Editor's note: Ruben Navarrette Jr. is a member of the San Diego Union-Tribune editorial board, a nationally syndicated columnist and a regular contributor to CNN.com.
Ruben Navarrette says the White House's neutrality on Iran protests is a disappointment to lovers of freedom.
SAN DIEGO, California (CNN) -- With Iran suffering a political earthquake, allow me to put in a good word for meddling.
I realize there will always be those Americans who recoil at the idea of U.S. military intervention or economic sanctions -- or, for that matter, even just tersely worded statements from the White House -- because, they insist, the United States should not interfere with the domestic affairs of other countries.
Since when? The United States has, for decades, interfered with the destinies of other nations - in Asia, Africa, Latin America and elsewhere.
In fact, just recently, President Obama took to interfering in the Middle East by scolding Israel for its treatment of Palestinians and its settlements in the West Bank.
Yet now, in a real disappointment to anyone who values freedom, Obama has declared his reluctance to "meddle" in the aftermath of the disputed Iranian presidential election even as hundreds of thousands of protesters put themselves at risk on the streets of Tehran.
Sometimes, the only correct course of action is to meddle. Here you have the brutal repression of political dissent, the suppression of free speech and the beating and gunning down of dissidents. College students are reportedly being beaten in their dormitories by government thugs and threatened with worse if they don't stop protesting.
In the street, armed police officers whale on old ladies and teenagers with clubs, as demonstrators carry unconscious comrades bleeding from head wounds. And -- in what served as my wake-up call -- the government shut down foreign media coverage by revoking the press credentials of foreign correspondents and restricting them to their hotels.
That was an ominous sign of what may be coming. With the curtain drawn, Iranian President Mahmoud Ahmadinejad must think he can crush his opponents once and for all and the world will be none the wiser.
Luckily for the cause of freedom, the tyrant wasn't prepared for Twitter and other social network tools that protesters are using to get the word out about what they're experiencing. Many demonstrators are also using their own video cell phones to get images out of Iran.
This is some of what White House Press Secretary Robert Gibbs seems to be missing. At a White House news conference this week, Gibbs insisted the administration's concerns regarding Iran had not changed since the election.
"Regardless of who emerges from this election," Gibbs said in answer to a question. "there are still two principal national interests that this country has relating to Iran. First is their pursuit of a nuclear weapon, and second is their support and sponsorship of terror."
Sure, those things are important. But Gibbs must be joking. The dramatic events of the last week haven't had an impact at all on administration policy with Iran? That's mind-boggling.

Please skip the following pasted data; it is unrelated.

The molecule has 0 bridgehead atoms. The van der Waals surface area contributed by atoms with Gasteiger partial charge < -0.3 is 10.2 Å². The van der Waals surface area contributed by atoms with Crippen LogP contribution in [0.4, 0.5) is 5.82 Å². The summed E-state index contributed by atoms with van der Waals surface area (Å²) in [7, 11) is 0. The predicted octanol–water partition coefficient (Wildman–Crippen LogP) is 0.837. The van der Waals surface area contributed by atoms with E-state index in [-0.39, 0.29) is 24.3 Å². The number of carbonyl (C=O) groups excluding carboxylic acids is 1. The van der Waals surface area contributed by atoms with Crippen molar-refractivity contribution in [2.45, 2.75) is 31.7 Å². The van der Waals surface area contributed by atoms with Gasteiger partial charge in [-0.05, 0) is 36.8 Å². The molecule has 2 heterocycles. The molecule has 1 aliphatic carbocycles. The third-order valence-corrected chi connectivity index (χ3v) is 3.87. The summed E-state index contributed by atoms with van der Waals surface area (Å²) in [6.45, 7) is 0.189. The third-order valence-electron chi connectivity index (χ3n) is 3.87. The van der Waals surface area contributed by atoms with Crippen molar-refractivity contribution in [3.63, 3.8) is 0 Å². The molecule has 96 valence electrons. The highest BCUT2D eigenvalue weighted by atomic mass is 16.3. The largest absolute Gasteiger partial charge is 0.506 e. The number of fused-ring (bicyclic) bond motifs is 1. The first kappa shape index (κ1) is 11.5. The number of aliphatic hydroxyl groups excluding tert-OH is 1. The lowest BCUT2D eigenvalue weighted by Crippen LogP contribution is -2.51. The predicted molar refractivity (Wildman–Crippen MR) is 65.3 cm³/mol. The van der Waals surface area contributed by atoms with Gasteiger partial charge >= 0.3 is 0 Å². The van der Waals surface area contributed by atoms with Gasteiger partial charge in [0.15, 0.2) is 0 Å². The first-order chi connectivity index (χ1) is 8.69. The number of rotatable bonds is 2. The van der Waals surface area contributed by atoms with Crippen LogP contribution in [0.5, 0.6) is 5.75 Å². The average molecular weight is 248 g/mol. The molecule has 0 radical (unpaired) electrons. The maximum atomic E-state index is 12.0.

These freedom fighters in blue jeans are brave heroes to the cause of democracy, and, from the looks of it, they could use a little help. They'd probably settle for an encouraging word from the president of the United States that he is in their corner and prepared to hold Ahmadinejad and Supreme Leader Ayatollah Ali Khamenei accountable for what happens to them.
I'm not talking about sending in the 101st Airborne, or the Special Forces. I'm just talking about Obama doing something that, as we all know, he does awfully well: giving a speech.
The president needs to say to the world that we're choosing sides in this conflict and that we're rooting for the protesters against the people who are trying to beat them into submission and suppress the tides of progress.
He needs to abandon his neutrality and express clearly the principles that our country represents, the secret ingredient in our sauce, if you will -- what it is that makes us tick and why we are moved by what we see happening in Iran. He needs to tell the protesters with all the sincerity he can muster: "We are with you!"
Some of this is complicated; analysts are right to point out that Ahmadinejad would probably welcome U.S. intervention in one respect because it would let him deflect the heat he's feeling to the United States, which would become the convenient foil.
But Ahmadinejad is cleverly doing that already, Obama's hands-off approach notwithstanding. So what's the point of staying neutral?
Other parts of this drama are not as complicated as some people are trying to make it. The United States doesn't have the luxury of being neutral at a time of moral crisis. America is -- as former Secretary of State Madeleine Albright used to say -- "the indispensable nation" that "stands tall" and "sees further into the future."
As Americans, what we see coming out of Tehran should outrage and offend us. Our country is not supposed to sit idly by while the little guy is getting the tar knocked out of him by thugs and tyrants.
We've made that mistake before, too many times and to our shame. One of the most notorious examples of staying out of the fray was our reluctance to confront the Holocaust in Europe in the late 1930s, even though Franklin D. Roosevelt and his administration were getting word of what was happening. It was not our finest hour.
Likewise, as we watch the events unfolding in Tehran, many Americans find it easier to look away. But that is not who we are.
Mr. President, you must do better. We don't belong on the sidelines. As the leader of the world's indispensable nation, it's time to stand tall and stand with the people of Iran.
The opinions expressed in this commentary are solely those of Ruben Navarrette Jr.
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